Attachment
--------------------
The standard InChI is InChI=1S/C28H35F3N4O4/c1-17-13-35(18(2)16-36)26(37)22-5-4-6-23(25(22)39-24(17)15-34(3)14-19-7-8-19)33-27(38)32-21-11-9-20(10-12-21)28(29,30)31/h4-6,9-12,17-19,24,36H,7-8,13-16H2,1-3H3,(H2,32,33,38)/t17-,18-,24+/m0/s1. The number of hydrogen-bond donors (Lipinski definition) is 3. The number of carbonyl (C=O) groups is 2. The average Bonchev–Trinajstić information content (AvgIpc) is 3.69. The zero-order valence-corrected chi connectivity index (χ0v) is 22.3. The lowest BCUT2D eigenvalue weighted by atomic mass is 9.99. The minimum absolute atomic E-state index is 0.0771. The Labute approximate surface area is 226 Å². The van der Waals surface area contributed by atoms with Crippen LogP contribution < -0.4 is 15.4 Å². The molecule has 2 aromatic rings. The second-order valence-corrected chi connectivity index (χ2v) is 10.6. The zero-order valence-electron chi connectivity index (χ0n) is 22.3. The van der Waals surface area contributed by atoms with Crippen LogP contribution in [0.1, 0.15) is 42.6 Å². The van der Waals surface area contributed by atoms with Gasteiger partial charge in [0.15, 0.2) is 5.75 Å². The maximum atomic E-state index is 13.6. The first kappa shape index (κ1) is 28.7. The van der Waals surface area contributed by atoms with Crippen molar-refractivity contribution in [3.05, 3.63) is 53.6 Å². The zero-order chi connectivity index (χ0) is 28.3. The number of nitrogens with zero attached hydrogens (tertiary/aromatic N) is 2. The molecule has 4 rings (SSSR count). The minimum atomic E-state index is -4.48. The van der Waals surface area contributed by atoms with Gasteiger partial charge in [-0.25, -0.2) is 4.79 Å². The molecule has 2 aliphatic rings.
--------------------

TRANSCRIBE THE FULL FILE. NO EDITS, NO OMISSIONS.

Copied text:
The standard InChI is InChI=1S/C28H35F3N4O4/c1-17-13-35(18(2)16-36)26(37)22-5-4-6-23(25(22)39-24(17)15-34(3)14-19-7-8-19)33-27(38)32-21-11-9-20(10-12-21)28(29,30)31/h4-6,9-12,17-19,24,36H,7-8,13-16H2,1-3H3,(H2,32,33,38)/t17-,18-,24+/m0/s1. The number of hydrogen-bond donors (Lipinski definition) is 3. The number of carbonyl (C=O) groups is 2. The average Bonchev–Trinajstić information content (AvgIpc) is 3.69. The zero-order valence-corrected chi connectivity index (χ0v) is 22.3. The lowest BCUT2D eigenvalue weighted by atomic mass is 9.99. The minimum absolute atomic E-state index is 0.0771. The Labute approximate surface area is 226 Å². The van der Waals surface area contributed by atoms with Crippen LogP contribution < -0.4 is 15.4 Å². The molecule has 2 aromatic rings. The second-order valence-corrected chi connectivity index (χ2v) is 10.6. The zero-order valence-electron chi connectivity index (χ0n) is 22.3. The van der Waals surface area contributed by atoms with Crippen LogP contribution in [0.1, 0.15) is 42.6 Å². The van der Waals surface area contributed by atoms with Gasteiger partial charge in [0.15, 0.2) is 5.75 Å². The maximum atomic E-state index is 13.6. The first kappa shape index (κ1) is 28.7. The van der Waals surface area contributed by atoms with Crippen molar-refractivity contribution in [3.05, 3.63) is 53.6 Å². The zero-order chi connectivity index (χ0) is 28.3. The number of nitrogens with zero attached hydrogens (tertiary/aromatic N) is 2. The molecule has 4 rings (SSSR count). The minimum atomic E-state index is -4.48. The van der Waals surface area contributed by atoms with Gasteiger partial charge in [-0.25, -0.2) is 4.79 Å². The molecule has 2 aliphatic rings.